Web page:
THE CANADIAN PRESS/Andrew Vaughan A Canada Border Services Agency officer leaves a residence during an investigation in Dartmouth on April 10. A release from the agency states that Hector Mantolino, owner of Mantolino Property Services Ltd., has been charged with 56 counts under the Immigration and Refugee Protection Act for allegedly underpaying foreign workers and telling them to lie to the government about it.

The owner of a Dartmouth business that was raided in early April, putting the status of several foreign workers in doubt, is facing dozens of counts of immigration fraud.

The Canadian Border Services Agency announced Monday that Hector Mantolino, owner of Mantolino Property Services Ltd., has been charged with 56 counts under the Immigration and Refugee Protection Act.

The CBSA alleges Mantolino was making false statements to government agencies about the wages he paid foreign workers, and of telling the workers to lie about the wages “if they wanted to stay in Canada.”

“It’s not that common for us to see this type of victimization of the workers,” said Albert Price, CBSA director of Enforcement and Intelligence.

It’s alleged some of the 28 workers, employed as janitors, were making as little as $3.13 an hour because of illegal clawbacks or outright withholding of wages.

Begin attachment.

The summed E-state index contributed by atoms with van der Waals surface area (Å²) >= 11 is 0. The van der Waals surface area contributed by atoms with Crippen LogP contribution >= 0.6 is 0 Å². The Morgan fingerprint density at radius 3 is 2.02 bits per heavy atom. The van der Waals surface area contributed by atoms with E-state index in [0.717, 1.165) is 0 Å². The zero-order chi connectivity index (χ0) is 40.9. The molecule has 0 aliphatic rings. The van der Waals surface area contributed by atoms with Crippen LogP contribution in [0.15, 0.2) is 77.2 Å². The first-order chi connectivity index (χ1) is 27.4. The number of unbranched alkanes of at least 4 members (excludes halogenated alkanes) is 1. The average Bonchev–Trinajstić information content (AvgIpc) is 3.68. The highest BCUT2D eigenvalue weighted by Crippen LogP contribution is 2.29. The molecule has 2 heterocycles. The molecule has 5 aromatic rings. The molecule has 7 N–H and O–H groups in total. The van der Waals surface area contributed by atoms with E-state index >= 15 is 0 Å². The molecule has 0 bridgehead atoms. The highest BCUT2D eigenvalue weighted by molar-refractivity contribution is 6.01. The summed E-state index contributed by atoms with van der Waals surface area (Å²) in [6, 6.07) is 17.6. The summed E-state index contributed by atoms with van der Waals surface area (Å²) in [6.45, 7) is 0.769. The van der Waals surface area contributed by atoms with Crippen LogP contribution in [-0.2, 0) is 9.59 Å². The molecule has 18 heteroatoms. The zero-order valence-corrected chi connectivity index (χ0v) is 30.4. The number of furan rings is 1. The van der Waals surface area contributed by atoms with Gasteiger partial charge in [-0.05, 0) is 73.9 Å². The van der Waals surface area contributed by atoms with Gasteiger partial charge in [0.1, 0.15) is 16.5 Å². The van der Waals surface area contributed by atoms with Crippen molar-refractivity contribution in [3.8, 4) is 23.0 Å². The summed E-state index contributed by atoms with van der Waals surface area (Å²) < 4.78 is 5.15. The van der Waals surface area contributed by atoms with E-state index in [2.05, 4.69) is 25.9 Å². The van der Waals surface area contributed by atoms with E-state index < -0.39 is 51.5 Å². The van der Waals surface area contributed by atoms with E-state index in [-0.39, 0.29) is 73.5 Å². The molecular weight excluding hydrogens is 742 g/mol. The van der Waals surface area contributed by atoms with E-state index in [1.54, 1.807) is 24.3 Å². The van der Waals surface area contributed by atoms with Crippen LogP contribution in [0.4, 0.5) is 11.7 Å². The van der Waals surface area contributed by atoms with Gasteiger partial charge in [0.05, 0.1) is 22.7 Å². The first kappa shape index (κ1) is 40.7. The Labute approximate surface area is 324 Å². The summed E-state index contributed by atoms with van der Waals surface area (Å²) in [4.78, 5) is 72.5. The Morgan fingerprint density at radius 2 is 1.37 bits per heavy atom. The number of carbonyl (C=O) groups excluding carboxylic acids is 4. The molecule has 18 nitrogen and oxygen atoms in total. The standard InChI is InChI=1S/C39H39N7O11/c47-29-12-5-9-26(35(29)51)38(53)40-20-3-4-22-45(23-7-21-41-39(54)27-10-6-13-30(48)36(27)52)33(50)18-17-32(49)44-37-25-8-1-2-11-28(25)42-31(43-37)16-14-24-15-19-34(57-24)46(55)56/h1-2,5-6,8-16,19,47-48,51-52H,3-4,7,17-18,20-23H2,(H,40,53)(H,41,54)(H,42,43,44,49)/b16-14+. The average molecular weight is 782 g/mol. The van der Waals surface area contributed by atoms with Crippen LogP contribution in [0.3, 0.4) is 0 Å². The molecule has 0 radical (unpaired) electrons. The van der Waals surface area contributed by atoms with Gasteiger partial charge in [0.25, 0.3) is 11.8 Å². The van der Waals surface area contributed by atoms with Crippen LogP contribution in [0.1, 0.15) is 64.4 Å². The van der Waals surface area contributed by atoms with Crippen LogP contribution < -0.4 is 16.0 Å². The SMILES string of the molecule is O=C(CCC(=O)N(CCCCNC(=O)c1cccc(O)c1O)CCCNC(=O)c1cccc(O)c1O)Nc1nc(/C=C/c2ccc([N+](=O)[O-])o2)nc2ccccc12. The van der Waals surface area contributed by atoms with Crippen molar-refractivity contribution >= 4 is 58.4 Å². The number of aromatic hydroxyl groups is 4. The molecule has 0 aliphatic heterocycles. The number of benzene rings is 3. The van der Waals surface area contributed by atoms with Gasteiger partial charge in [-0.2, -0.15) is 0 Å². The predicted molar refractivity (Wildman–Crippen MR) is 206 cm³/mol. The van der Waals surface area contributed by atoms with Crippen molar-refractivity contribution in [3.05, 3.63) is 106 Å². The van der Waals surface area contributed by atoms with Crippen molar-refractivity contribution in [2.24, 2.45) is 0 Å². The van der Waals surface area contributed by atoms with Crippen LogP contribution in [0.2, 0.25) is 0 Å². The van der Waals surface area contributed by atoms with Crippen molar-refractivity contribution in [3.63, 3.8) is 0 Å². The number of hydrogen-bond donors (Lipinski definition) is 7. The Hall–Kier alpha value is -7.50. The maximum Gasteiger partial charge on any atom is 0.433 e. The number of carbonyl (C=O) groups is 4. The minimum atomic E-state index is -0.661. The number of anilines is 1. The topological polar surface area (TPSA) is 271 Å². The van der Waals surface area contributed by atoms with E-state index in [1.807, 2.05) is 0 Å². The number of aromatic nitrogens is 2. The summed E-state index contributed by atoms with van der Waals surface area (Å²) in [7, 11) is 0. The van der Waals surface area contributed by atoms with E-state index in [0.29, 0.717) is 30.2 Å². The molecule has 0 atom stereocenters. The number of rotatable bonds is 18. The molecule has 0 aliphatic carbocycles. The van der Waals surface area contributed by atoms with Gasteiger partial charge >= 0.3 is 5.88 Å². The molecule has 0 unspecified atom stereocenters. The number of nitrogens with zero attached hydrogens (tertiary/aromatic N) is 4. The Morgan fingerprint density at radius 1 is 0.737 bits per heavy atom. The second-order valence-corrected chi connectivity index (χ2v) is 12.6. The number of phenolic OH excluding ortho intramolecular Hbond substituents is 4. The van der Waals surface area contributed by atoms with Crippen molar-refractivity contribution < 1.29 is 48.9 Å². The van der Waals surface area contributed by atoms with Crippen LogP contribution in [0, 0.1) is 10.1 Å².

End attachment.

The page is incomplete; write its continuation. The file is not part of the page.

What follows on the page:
“(It resulted) in them not really making a living wage on 40 hours a week and then having to work significantly more than that just to try to make a living,” said Price.

Price said the investigation began with a tipoff in the early spring that lead to search warrants being executed at the company’s office. Mantolino was arrested on April 10.

The investigation raised the prospect that the workers, most of whom were Filipino, would have to leave the country, but Price said there’s been no enforcement against or removal of the workers.

The director of operations at an immigrant support organization in Halifax said about 2500 temporary foreign workers enter the province every year, and many of them don’t have access to information about their rights – making them vulnerable to similar abuse.

“Labour standards is provincially regulated by the government, so they may not trust the government,” said Gerry Mills of Immigration Settlement and Support Services. “There will be some who need the money to send back home and it doesn’t really matter what the situation is.”

Mantolino is also accused of developing false businesses and submitting false documents to various government agencies and of advising foreign workers he hired to “provide misleading and untruthful statements on their work permits.”

 

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